o   Links existing systems of care to fill in service gaps
o   Reduces the use of emergency services
o   Enhances long-term outcomes for individuals who are dually diagnosed
Very Brief Background or Rationale of Project:
A wonderful summer involving an in depth understanding of what it takes to serve the population of psychiatric/behavioral and developmental dual diagnoses children in a crisis situation. The direct product of our LEADS research is the survey that we mailed (and created online). We have currently received around 45 responses and anticipate that we will receive more in the next few weeks. There are several barriers to care and service that we have assessed through the distribution of a survey to parents/caregivers and the construction of an online portal for providers, parents, adult users of services, and other (advocates and friends). All individuals who use or provide these services will have access the portal we have created, with a specific emphasis on dual diagnosis populations since this is where the need for services is the greatest.  We have been working with an excellent team up at JFK Partners and our PI Cordelia Robinson has been a pleasure to work with. We hope to receive at least 87 surveys as a baseline for analyzing the current situation of care for the population in Colorado and to assess whether starting the CSCPI program in Colorado is feasible7

 One Colorado - “Improving the health of LGBT Coloradans”

Philipp Hannan
LEADS Faculty Mentor: Dr.  Rita Lee                                                                        Organization Mentor: 
8-week project goals:
Develop a curriculum to train health care professionals and their staff on culturally responsive and clinically appropriate care of the LGBT population. I hope to have finished and published a CME on LGBT disparities in health care. The CME will focus on teaching health care providers how to remove these disparities and generate a welcoming environment for all of their patients.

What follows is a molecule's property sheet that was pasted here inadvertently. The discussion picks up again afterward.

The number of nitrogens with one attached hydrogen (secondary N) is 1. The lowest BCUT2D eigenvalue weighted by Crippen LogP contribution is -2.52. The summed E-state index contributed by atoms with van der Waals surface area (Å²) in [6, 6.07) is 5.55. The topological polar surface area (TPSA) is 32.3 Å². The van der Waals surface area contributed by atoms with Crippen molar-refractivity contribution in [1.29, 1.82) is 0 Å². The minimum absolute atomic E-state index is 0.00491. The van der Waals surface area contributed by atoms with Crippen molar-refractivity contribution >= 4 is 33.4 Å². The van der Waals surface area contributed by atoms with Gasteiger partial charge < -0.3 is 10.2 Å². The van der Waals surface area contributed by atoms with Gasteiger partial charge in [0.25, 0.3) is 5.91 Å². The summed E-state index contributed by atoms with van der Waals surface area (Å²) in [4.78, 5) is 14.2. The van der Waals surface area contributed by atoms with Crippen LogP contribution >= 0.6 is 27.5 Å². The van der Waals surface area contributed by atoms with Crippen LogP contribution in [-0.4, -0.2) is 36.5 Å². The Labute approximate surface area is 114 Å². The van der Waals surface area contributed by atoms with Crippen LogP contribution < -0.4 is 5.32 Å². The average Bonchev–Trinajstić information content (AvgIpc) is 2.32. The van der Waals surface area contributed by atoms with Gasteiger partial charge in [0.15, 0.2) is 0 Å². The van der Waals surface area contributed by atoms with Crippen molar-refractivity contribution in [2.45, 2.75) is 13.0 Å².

Brief Background or Rationale of Project
One Colorado surveyed LGBT individuals in Colorado in 2011, and discovered a significant health care disparity that is independent of health insurance coverage. The disparity is due to perceived stigma by providers, insufficient training, and ignorance pertaining to LGBT health care.

 Urban Peaks - “Emergency Department Use Among a Sample of Shelter-Based Runaway and Homeless Youth”

Sarah Davis and Oluwatoyin Akintujoye
LEADS Faculty Mentor:  Christine Gilroy              Organization Mentor:  Clayton Gonzales and Krista McNamara
8-week Project Goals:
Assess client knowledge and attitudes on appropriate use of healthcare services with regards to Emergency Department Use.
             Create surveys designed to help understand the reasons homeless youth use the ED rather than free and sliding-scale clinics, their primary care provider, or other services.  Additionally, we will gain demographic info, information about their internet use, social media use, some mental health issues, health insurance status, etc.
             Administer a survey to 300 homeless youth
             Administer four focus groups with 4-8 participants
             Education plan- Develop an education plan to help those who are using the ED as their primary medical home. This plan will help them understand the risks of using the ED and the effects it can have on their credit and their financial situation long-term.  We will also outline alternative options to using the ED and how to access those options. 
Very Brief Background or Rationale of Project: 
There was a preliminary study done last year by a med student who found there were trends in ED use by homeless youth.  Although his sample size was small, this gave us an indication that there may be a higher use of the ED by homeless youth, especially for drug related and alcohol related medical issues.